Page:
Thursday, January 20, 2011


Good old Floyd tried to make more headlines today by declaring that we should just legalize doping. While  that statement is unlikely to gain much support or credibility, and is assured to further malign his name, there are a few interesting observations to be made. First, Floyd said, "It is just like guns, they are there and there is nothing you can do about it."  Second he claimed, "doping controllers lag so far behind developers that they will never catch them." He went on to say that EPO use was virtually  undetectable and that one "had to be an idiot to get caught using it." Finally, he added that the situation "will only be worse 10 years from now."

Drugs, vitamins and supplements

I want to remark that from a psychological perspective the link to guns is fascinating. Both guns and drugs (of which doping is a subset) are highly emotionally charged, and polarizing subjects. We only need to add abortion (which is a stand-in for free sex) to complete the trinity. Not surprisingly all three categories have sexual overtones.

These are not topics people debate in a calm manner or on a rational level. These are issues people have strong feelings about, and if you disagree with those feelings, they are very likely to unfriend you rather quickly. Nevertheless I think it would be worthwhile to try and have a rational discussion.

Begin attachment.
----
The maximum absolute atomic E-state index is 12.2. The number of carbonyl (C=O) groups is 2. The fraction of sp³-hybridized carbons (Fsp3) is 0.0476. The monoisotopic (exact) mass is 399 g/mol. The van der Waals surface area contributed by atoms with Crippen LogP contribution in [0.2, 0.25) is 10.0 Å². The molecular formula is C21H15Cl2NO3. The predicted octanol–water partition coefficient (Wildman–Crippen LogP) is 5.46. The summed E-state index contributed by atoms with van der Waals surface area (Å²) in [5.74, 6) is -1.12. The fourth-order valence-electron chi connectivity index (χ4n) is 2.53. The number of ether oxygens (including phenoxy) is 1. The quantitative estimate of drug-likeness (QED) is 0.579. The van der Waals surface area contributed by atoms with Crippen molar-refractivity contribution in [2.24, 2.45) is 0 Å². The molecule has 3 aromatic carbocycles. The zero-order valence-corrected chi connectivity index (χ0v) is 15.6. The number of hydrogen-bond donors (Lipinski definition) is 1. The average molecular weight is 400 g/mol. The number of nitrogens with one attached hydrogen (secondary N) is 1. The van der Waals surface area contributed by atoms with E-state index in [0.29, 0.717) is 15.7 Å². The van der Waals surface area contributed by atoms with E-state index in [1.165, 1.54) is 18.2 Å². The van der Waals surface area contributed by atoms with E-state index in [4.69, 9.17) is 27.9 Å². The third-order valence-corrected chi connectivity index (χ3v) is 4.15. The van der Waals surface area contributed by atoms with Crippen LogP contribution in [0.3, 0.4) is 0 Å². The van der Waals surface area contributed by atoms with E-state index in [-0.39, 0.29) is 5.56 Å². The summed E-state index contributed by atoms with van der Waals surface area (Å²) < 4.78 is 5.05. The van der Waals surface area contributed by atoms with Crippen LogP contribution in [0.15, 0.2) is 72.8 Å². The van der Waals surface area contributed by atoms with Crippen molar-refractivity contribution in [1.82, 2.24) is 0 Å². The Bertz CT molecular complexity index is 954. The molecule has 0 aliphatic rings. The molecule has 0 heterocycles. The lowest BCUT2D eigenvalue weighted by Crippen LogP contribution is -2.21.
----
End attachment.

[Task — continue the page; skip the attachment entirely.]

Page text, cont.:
Merely expressing the fact that there might be some truth to what Floyd said is enough to discredit a person in the eyes of many, so I am walking a fine line here. Yet there is no denying reality and those who do so, will sooner or later pay the price.

Dark side of the moon

In any case, I have already said as much earlier by stating -and this is not my opinion, but rather a conclusion based on facts- that phony wars rarely, if ever, achieve their goals. They are ineffective, costly to society and give rise to other problems. The war on drugs is certainly no exception. The reason why people choose to initiate and fight those wars is often much more complex than it appears.

In many cases, a profound fear lies at the bottom of such wars but this fear is never expressed or mentioned. The drug war for example is very likely based on a fear of losing control (over one's mind). It is a modern version of the war on witchcraft and magic. Many people treat drug addicts as possessed by evil spirits/the devil or even think of them that way.  So it is not surprising that the war on drugs shows similarities with the inquisition.

The war on doping has another overtone: that of purity. Sports is in many ways a modern form of chivalry. It is closely linked to real warfare and so the mention of guns is not entirely gratuitous.